The Manager’s Guide to Logbooksby Holly Plude - Published: 3/03/2017
After attending a workshop on Logbook Auditing, I realized that smaller trucking companies were at greater risk for being audited and fined. Most of this is due to a lack of training, which is easily rectified.
January 5th: Trucker Faces 20 Years After Pleading Guilty To Smuggling Alien Found Dead In Locked Toolbox
January 2nd: Police Identify 2 Oregon Truck Drivers Killed In Fiery Head-On Crash
December 27th: Iowa First Of Eight States To Debut New Truck Parking Information System
I think the greatest take-away from the workshop was the statement, “the same thinking equals the same results.” The statement speaks volumes. Today’s transportation managers need to always be asking “why”. The more questions you ask, the more answers you receive, the better your drivers will fill out their logs (whether they are e-logs or paper). I think this is especially true given how many truck driving jobs are being offered to job-seekers every day as there is an obvious need in the industry. If you want to have successful drivers in your employ, then it is imperative that you train and follow up with that training.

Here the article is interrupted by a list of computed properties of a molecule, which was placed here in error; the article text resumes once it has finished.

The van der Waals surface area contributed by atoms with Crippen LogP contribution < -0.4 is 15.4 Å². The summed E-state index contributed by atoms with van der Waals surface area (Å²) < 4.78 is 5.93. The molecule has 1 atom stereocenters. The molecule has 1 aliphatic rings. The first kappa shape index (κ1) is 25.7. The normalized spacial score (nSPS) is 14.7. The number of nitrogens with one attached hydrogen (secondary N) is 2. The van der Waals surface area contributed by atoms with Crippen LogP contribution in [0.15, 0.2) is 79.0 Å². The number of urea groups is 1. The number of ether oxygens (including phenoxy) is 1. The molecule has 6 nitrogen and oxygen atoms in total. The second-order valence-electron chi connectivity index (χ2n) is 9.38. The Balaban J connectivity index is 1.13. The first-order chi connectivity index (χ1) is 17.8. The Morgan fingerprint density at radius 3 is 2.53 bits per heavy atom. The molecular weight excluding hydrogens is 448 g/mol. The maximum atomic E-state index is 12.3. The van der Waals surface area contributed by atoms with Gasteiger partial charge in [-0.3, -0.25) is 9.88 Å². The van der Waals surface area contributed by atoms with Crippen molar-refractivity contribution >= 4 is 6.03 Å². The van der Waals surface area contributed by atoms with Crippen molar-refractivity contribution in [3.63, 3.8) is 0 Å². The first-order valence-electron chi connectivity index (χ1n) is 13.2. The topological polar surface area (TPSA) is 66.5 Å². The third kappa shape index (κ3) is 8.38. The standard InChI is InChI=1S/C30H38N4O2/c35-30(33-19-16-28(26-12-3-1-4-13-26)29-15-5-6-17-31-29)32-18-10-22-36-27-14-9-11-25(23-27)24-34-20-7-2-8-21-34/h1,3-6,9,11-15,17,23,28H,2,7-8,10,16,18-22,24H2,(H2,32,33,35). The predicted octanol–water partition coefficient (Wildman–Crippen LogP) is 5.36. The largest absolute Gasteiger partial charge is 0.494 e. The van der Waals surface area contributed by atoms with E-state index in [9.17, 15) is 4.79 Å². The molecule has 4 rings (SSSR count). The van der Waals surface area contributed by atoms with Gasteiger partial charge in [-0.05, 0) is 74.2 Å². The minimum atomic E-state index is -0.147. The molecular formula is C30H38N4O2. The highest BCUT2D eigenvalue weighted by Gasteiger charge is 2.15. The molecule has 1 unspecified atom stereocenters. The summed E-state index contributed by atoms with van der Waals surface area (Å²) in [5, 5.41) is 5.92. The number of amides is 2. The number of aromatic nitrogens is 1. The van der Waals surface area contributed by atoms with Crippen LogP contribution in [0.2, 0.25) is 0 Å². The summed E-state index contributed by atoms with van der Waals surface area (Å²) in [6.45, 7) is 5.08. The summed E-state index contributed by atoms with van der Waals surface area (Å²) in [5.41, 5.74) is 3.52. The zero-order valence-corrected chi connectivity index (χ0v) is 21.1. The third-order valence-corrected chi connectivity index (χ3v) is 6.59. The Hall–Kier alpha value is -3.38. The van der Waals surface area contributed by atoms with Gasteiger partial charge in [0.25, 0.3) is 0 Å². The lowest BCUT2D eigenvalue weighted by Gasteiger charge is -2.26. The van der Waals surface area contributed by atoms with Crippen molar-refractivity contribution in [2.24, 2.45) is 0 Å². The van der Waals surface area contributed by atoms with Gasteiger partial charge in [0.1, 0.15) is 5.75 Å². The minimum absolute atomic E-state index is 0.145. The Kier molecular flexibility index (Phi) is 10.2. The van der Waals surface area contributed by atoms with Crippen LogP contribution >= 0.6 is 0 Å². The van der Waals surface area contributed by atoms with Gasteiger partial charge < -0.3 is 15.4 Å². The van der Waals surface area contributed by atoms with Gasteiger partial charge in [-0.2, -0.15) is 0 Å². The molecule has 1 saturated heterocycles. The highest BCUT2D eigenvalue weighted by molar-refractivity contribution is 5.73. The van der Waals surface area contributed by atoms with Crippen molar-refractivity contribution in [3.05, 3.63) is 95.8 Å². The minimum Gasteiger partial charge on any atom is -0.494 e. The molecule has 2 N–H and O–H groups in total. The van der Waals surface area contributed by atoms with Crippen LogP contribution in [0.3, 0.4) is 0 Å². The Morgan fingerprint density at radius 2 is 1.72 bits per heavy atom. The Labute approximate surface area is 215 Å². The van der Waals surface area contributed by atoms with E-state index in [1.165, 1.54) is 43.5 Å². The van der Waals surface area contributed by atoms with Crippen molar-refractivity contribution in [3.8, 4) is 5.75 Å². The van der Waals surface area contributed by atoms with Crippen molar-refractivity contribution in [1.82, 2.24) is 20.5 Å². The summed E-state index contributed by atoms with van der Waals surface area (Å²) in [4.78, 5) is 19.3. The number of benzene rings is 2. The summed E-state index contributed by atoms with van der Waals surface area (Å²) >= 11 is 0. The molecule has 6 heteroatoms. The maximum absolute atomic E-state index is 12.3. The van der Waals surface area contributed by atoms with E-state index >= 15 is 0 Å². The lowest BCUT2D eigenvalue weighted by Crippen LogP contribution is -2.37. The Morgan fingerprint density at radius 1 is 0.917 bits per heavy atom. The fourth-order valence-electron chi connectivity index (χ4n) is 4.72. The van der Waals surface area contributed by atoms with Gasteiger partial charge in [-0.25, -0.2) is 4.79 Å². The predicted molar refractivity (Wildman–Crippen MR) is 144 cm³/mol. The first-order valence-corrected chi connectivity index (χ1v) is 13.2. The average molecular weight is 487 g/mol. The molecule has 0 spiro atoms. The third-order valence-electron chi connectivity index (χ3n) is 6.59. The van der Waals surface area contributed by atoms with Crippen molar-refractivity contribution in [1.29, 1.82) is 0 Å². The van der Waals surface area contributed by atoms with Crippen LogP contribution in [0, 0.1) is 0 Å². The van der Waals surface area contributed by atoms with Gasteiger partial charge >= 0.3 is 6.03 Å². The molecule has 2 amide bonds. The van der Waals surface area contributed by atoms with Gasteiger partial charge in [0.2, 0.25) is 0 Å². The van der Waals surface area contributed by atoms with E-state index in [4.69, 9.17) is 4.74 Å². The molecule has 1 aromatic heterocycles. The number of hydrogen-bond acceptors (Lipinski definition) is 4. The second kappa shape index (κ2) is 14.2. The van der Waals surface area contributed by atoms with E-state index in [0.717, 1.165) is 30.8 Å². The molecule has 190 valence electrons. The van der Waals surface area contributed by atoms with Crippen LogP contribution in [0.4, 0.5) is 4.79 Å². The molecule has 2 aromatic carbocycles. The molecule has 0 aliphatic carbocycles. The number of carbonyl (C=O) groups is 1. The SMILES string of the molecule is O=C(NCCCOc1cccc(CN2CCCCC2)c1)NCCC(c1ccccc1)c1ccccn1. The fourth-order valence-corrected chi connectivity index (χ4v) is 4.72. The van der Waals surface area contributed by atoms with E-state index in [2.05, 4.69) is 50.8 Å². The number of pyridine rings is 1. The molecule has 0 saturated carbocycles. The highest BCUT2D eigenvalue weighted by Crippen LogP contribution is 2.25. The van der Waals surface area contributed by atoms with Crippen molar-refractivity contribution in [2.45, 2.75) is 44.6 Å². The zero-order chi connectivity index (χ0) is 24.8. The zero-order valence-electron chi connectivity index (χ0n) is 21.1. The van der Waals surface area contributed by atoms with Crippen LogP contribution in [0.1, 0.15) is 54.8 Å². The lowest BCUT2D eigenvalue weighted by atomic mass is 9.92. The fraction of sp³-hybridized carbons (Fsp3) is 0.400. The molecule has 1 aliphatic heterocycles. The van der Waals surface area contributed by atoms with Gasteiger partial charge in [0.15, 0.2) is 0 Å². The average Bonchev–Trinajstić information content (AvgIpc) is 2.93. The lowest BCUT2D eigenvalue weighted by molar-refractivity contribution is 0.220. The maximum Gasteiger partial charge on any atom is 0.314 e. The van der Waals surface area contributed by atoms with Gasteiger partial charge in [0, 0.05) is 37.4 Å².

And let’s face a piece of reality at this point - training does not equal compliance. A trucking company can train your drivers all day every day, but if they are not following up and doing internal audits of those logs, they are not really correcting bad habits.
Keep in mind, if you have a DOT audit of your drivers logs, the auditor has discretion on what they write tickets for. The auditor could be a local law enforcement officer or a federally paid civilian. Their background could influence their perception. Also, the attitude of office staff and drivers often directly affects the auditor’s response. Taking time to go over what happens at an audit and how to respond to requests for information will play a part in what type of fines are assessed at the end of the audit.